Tatebe, Nancy (2011) What's Sex Got To Do With It? Gender and Collaborative Learning in Digital Filmmaking Projects. Masters thesis, Concordia University.
- Accepted Version
This qualitative study explores the factors that influence how mixed-gender groups collaborate on digital filmmaking projects at the CEGEP level. Prior research indicates that girls are often disadvantaged when working in mixed-sex groups within technology-rich learning environments, where boys have the tendency to choose more publicly acknowledged roles and dominate the equipment. The present study attempts to shed light on the social negotiations among teammates and the factors that contribute to the choice of production roles taken by girls and boys in mixed-gender collaborative video work. The study employs an action research design and involves my own final-year film/video production class comprised of 21 students at a CEGEP in the greater Montreal area. Results suggest that students’ gendered content preferences and classroom reactions to these preferences, the process of negotiating film content as a collective, the level of confidence with the production equipment, academic motivation, as well as gender and identity performances were among the factors that influenced girls and boys to make certain choices regarding the roles they would occupy on a film crew. The study explores these various factors at play, and attempts to create more equal learning opportunities for girls and boys in the classroom.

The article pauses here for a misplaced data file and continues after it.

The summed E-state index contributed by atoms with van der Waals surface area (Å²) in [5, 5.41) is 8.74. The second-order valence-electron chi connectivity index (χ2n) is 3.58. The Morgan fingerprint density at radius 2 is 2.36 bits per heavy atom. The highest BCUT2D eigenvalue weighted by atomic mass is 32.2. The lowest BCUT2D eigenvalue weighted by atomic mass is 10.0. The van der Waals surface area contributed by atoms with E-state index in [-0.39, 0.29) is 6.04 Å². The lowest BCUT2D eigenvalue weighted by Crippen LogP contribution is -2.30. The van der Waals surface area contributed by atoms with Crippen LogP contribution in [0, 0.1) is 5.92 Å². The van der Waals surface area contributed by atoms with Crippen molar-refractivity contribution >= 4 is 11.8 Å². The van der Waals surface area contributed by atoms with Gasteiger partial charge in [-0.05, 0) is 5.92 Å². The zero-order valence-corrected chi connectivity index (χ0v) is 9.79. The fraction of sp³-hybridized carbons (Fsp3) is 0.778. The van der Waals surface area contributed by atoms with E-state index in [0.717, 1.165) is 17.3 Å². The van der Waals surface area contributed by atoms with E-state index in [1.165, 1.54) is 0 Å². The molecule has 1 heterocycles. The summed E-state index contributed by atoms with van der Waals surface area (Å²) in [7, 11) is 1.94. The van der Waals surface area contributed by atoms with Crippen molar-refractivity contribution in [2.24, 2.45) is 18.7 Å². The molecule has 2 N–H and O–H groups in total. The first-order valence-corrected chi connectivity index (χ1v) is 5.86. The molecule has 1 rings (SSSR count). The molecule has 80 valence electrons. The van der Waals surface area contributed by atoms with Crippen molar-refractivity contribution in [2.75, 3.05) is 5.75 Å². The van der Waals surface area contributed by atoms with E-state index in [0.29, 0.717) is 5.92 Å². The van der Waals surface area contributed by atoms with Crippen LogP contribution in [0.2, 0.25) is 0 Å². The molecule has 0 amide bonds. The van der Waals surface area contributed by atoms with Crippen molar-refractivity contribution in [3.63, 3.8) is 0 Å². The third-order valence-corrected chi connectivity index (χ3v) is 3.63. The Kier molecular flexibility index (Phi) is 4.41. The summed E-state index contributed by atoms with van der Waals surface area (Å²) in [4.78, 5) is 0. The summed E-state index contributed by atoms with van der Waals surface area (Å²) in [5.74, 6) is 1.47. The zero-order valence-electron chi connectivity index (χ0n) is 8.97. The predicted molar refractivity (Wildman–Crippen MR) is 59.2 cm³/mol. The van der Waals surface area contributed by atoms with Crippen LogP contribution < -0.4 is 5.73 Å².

|Divisions:||Concordia University > Faculty of Arts and Science > Education|
|Item Type:||Thesis (Masters)|
|Date:||24 May 2011|
|Thesis Supervisor(s):||Venkatesh, Vivek|
|Keywords:||gender, media, collaborative learning, digital filmmaking|
|Deposited By:||NANCY TATEBE|
|Deposited On:||21 Nov 2011 14:02|
|Last Modified:||21 Nov 2011 14:02|
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